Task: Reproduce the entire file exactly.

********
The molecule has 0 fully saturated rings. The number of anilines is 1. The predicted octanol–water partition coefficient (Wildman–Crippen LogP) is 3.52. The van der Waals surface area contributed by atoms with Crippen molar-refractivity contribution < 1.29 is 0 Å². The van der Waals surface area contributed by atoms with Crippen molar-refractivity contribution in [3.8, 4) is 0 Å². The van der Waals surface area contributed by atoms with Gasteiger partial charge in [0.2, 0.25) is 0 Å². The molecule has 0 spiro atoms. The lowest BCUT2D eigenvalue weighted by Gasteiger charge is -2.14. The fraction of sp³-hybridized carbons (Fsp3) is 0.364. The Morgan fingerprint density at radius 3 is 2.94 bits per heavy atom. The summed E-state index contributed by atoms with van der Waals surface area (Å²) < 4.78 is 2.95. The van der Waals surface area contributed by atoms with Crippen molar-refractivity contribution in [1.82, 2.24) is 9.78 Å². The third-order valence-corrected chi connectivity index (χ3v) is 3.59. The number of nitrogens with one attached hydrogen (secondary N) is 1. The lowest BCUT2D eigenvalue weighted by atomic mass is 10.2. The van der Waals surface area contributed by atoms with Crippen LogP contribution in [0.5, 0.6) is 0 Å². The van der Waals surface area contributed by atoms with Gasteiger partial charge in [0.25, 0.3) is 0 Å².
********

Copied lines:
The molecule has 0 fully saturated rings. The number of anilines is 1. The predicted octanol–water partition coefficient (Wildman–Crippen LogP) is 3.52. The van der Waals surface area contributed by atoms with Crippen molar-refractivity contribution < 1.29 is 0 Å². The van der Waals surface area contributed by atoms with Crippen molar-refractivity contribution in [3.8, 4) is 0 Å². The van der Waals surface area contributed by atoms with Gasteiger partial charge in [0.2, 0.25) is 0 Å². The molecule has 0 spiro atoms. The lowest BCUT2D eigenvalue weighted by Gasteiger charge is -2.14. The fraction of sp³-hybridized carbons (Fsp3) is 0.364. The Morgan fingerprint density at radius 3 is 2.94 bits per heavy atom. The summed E-state index contributed by atoms with van der Waals surface area (Å²) < 4.78 is 2.95. The van der Waals surface area contributed by atoms with Crippen molar-refractivity contribution in [1.82, 2.24) is 9.78 Å². The third-order valence-corrected chi connectivity index (χ3v) is 3.59. The number of nitrogens with one attached hydrogen (secondary N) is 1. The lowest BCUT2D eigenvalue weighted by atomic mass is 10.2. The van der Waals surface area contributed by atoms with Crippen LogP contribution in [0.5, 0.6) is 0 Å². The van der Waals surface area contributed by atoms with Gasteiger partial charge in [0.25, 0.3) is 0 Å².